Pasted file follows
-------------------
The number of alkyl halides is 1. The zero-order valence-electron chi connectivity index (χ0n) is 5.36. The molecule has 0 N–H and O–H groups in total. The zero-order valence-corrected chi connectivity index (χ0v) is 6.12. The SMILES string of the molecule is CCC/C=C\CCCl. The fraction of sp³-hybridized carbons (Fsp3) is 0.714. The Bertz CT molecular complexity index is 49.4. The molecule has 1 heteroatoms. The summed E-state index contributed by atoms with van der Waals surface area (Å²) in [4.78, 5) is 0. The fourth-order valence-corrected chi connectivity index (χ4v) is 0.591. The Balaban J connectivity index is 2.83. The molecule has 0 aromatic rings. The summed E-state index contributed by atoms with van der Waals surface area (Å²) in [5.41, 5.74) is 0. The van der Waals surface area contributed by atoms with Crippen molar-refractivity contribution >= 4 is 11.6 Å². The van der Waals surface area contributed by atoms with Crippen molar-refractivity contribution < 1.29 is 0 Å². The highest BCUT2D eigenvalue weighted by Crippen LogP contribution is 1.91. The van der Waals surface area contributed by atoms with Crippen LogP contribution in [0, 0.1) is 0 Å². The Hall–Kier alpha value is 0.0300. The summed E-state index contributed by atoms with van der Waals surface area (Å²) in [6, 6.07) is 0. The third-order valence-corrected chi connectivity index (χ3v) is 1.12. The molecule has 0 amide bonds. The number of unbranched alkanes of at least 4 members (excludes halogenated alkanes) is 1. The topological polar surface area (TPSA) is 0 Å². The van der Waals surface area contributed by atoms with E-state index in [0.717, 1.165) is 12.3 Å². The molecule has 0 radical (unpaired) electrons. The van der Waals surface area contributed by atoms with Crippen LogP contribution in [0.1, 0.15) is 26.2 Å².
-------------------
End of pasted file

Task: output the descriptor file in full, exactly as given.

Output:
The number of alkyl halides is 1. The zero-order valence-electron chi connectivity index (χ0n) is 5.36. The molecule has 0 N–H and O–H groups in total. The zero-order valence-corrected chi connectivity index (χ0v) is 6.12. The SMILES string of the molecule is CCC/C=C\CCCl. The fraction of sp³-hybridized carbons (Fsp3) is 0.714. The Bertz CT molecular complexity index is 49.4. The molecule has 1 heteroatoms. The summed E-state index contributed by atoms with van der Waals surface area (Å²) in [4.78, 5) is 0. The fourth-order valence-corrected chi connectivity index (χ4v) is 0.591. The Balaban J connectivity index is 2.83. The molecule has 0 aromatic rings. The summed E-state index contributed by atoms with van der Waals surface area (Å²) in [5.41, 5.74) is 0. The van der Waals surface area contributed by atoms with Crippen molar-refractivity contribution >= 4 is 11.6 Å². The van der Waals surface area contributed by atoms with Crippen molar-refractivity contribution < 1.29 is 0 Å². The highest BCUT2D eigenvalue weighted by Crippen LogP contribution is 1.91. The van der Waals surface area contributed by atoms with Crippen LogP contribution in [0, 0.1) is 0 Å². The Hall–Kier alpha value is 0.0300. The summed E-state index contributed by atoms with van der Waals surface area (Å²) in [6, 6.07) is 0. The third-order valence-corrected chi connectivity index (χ3v) is 1.12. The molecule has 0 amide bonds. The number of unbranched alkanes of at least 4 members (excludes halogenated alkanes) is 1. The topological polar surface area (TPSA) is 0 Å². The van der Waals surface area contributed by atoms with E-state index in [0.717, 1.165) is 12.3 Å². The molecule has 0 radical (unpaired) electrons. The van der Waals surface area contributed by atoms with Crippen LogP contribution in [0.1, 0.15) is 26.2 Å².